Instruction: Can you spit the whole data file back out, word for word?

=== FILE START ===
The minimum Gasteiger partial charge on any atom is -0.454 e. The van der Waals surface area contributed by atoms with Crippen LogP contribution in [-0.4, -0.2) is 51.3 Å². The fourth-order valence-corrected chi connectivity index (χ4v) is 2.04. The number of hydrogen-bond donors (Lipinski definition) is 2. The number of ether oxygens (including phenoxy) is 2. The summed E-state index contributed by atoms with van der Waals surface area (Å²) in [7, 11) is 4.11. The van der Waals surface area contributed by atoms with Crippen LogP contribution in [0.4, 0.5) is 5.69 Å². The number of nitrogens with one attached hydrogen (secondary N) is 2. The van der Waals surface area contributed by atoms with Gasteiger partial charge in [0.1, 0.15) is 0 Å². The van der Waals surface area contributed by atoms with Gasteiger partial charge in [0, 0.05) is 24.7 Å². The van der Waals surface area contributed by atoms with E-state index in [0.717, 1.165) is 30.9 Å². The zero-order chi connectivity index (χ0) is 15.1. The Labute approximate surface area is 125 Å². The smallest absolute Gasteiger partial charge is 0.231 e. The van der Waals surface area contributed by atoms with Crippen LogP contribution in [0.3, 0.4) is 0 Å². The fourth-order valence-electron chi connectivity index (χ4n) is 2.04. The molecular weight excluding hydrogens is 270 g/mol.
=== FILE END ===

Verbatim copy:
The minimum Gasteiger partial charge on any atom is -0.454 e. The van der Waals surface area contributed by atoms with Crippen LogP contribution in [-0.4, -0.2) is 51.3 Å². The fourth-order valence-corrected chi connectivity index (χ4v) is 2.04. The number of hydrogen-bond donors (Lipinski definition) is 2. The number of ether oxygens (including phenoxy) is 2. The summed E-state index contributed by atoms with van der Waals surface area (Å²) in [7, 11) is 4.11. The van der Waals surface area contributed by atoms with Crippen LogP contribution in [0.4, 0.5) is 5.69 Å². The number of nitrogens with one attached hydrogen (secondary N) is 2. The van der Waals surface area contributed by atoms with Gasteiger partial charge in [0.1, 0.15) is 0 Å². The van der Waals surface area contributed by atoms with Gasteiger partial charge in [0, 0.05) is 24.7 Å². The van der Waals surface area contributed by atoms with E-state index in [0.717, 1.165) is 30.9 Å². The zero-order chi connectivity index (χ0) is 15.1. The Labute approximate surface area is 125 Å². The smallest absolute Gasteiger partial charge is 0.231 e. The van der Waals surface area contributed by atoms with Crippen LogP contribution in [0.3, 0.4) is 0 Å². The fourth-order valence-electron chi connectivity index (χ4n) is 2.04. The molecular weight excluding hydrogens is 270 g/mol.